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Train wreck at Montparnasse (October 22, 1895) by Studio Lévy and Sons.
Train wreck at Montparnasse (October 22, 1895) by Studio Lévy and Sons.

Tyrannicide literally means the killing of a tyrant, or one who has committed the act. Typically, the term is taken to mean the killing or assassination of tyrants for the common good. The term "tyrannicide" does not apply to tyrants killed in battle or killed by an enemy in an armed conflict. It is rarely applied when a tyrant is killed by a person acting for selfish reasons, such as to take power for themselves, or to the killing of a former tyrant. Sometimes, the term is restricted to killings undertaken by people who are actually subject to the tyrant. The term is also used to denote those who actually commit the act of killing a tyrant: i.e., Harmodius and Aristogeiton are called 'the tyrannicides'.

Notable tyrannicide

Throughout history, many leaders have died under the pretext of tyrannicide. As there exists no objectively defined criteria for a "tyrant", many rulers and heads of state had been considered as such by their enemies but not by their adherents and supporters - correspondingly making debatable their death's definition as "tyrannicide". Some examples of those who have died under the banner of tyrannicide include (arranged by date):

Tyrannicide in fiction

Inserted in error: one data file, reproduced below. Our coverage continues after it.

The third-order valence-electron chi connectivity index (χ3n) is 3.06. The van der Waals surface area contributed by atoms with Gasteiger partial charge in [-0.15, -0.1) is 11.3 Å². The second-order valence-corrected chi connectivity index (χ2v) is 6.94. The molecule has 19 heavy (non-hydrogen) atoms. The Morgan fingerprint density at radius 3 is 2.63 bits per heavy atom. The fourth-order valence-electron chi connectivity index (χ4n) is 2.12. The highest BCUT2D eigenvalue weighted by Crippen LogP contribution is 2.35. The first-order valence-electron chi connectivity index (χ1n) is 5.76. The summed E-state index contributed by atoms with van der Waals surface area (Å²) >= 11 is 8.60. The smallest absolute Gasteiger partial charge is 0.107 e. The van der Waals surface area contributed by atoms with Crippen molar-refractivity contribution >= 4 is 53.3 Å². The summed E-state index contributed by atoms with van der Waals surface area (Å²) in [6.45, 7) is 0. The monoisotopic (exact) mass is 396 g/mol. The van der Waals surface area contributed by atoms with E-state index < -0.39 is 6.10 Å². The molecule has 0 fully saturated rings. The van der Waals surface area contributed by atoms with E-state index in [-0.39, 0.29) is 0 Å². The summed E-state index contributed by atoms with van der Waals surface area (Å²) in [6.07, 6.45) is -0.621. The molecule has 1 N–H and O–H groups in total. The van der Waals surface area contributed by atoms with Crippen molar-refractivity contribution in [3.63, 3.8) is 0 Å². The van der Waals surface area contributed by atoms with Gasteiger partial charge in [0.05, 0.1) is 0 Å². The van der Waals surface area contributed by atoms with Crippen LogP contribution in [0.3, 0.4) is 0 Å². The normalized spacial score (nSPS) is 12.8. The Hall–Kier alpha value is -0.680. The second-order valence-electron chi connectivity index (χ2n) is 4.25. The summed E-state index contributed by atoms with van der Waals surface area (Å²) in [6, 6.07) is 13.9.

Tyrannicide is a popular literary trope. Many works of fiction deal with the struggle of an individual or group of individuals to overthrow and kill an unjust tyrant. Often the tyranny is caused by an usurper to a royal throne, where the conclusion restores the proper heir. Children's literature frequently deals with the subject. Folk tales like The Nutcracker include the act, as do some video games series, like The Legend of Zelda and Star Fox. Classical examples in Disney animation include The Lion King or The Little Mermaid which both involve the tyrannical takeover of a monarchy. Fantasy works like The Lord of the Rings, The Chronicles of Narnia, or Star Wars all deal with killing tyrants. V for Vendetta is a popular comic and film to deal with tyrannicide.Template:Citation needed Besides Julius Caesar, a number of William Shakespeare's plays deal with the subject, including Hamlet, Macbeth, and The Tempest.

See also

Unless indicated otherwise, the text in this article is either based on Wikipedia article "Tyrannicide" or another language Wikipedia page thereof used under the terms of the GNU Free Documentation License; or on original research by Jahsonic and friends. See Art and Popular Culture's copyright notice.

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